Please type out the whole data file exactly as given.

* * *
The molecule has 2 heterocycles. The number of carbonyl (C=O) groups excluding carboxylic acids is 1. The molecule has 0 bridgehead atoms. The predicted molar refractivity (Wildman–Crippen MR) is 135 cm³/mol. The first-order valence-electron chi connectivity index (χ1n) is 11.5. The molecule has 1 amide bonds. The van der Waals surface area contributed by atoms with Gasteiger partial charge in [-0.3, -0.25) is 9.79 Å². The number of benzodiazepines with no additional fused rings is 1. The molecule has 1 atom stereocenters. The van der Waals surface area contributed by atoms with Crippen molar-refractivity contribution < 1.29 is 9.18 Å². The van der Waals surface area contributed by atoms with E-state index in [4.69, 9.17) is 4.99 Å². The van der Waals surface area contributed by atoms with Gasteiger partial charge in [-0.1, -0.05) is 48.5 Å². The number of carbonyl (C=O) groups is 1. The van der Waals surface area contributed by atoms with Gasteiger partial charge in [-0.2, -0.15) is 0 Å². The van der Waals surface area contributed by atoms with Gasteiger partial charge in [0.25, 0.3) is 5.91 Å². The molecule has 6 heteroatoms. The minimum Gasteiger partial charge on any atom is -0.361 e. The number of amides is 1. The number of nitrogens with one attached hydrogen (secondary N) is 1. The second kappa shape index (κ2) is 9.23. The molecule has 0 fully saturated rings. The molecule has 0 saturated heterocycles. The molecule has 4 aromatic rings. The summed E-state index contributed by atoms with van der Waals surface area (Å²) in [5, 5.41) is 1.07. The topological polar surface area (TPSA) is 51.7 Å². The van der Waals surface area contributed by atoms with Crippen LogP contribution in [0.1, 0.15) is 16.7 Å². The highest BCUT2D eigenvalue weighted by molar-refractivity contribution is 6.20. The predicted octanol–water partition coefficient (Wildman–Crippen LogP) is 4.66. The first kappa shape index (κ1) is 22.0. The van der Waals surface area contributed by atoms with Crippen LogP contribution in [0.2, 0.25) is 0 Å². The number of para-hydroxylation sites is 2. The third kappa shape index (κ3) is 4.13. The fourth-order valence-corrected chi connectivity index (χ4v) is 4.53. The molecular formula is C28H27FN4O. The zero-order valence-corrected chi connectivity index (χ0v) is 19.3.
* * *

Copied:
The molecule has 2 heterocycles. The number of carbonyl (C=O) groups excluding carboxylic acids is 1. The molecule has 0 bridgehead atoms. The predicted molar refractivity (Wildman–Crippen MR) is 135 cm³/mol. The first-order valence-electron chi connectivity index (χ1n) is 11.5. The molecule has 1 amide bonds. The van der Waals surface area contributed by atoms with Gasteiger partial charge in [-0.3, -0.25) is 9.79 Å². The number of benzodiazepines with no additional fused rings is 1. The molecule has 1 atom stereocenters. The van der Waals surface area contributed by atoms with Crippen molar-refractivity contribution < 1.29 is 9.18 Å². The van der Waals surface area contributed by atoms with E-state index in [4.69, 9.17) is 4.99 Å². The van der Waals surface area contributed by atoms with Gasteiger partial charge in [-0.1, -0.05) is 48.5 Å². The number of carbonyl (C=O) groups is 1. The van der Waals surface area contributed by atoms with Gasteiger partial charge in [-0.2, -0.15) is 0 Å². The van der Waals surface area contributed by atoms with Gasteiger partial charge in [0.25, 0.3) is 5.91 Å². The molecule has 6 heteroatoms. The minimum Gasteiger partial charge on any atom is -0.361 e. The number of amides is 1. The number of nitrogens with one attached hydrogen (secondary N) is 1. The second kappa shape index (κ2) is 9.23. The molecule has 0 fully saturated rings. The molecule has 0 saturated heterocycles. The molecule has 4 aromatic rings. The summed E-state index contributed by atoms with van der Waals surface area (Å²) in [5, 5.41) is 1.07. The topological polar surface area (TPSA) is 51.7 Å². The van der Waals surface area contributed by atoms with Crippen LogP contribution in [0.1, 0.15) is 16.7 Å². The highest BCUT2D eigenvalue weighted by molar-refractivity contribution is 6.20. The predicted octanol–water partition coefficient (Wildman–Crippen LogP) is 4.66. The first kappa shape index (κ1) is 22.0. The van der Waals surface area contributed by atoms with Crippen LogP contribution in [0.2, 0.25) is 0 Å². The number of para-hydroxylation sites is 2. The third kappa shape index (κ3) is 4.13. The fourth-order valence-corrected chi connectivity index (χ4v) is 4.53. The molecular formula is C28H27FN4O. The zero-order valence-corrected chi connectivity index (χ0v) is 19.3.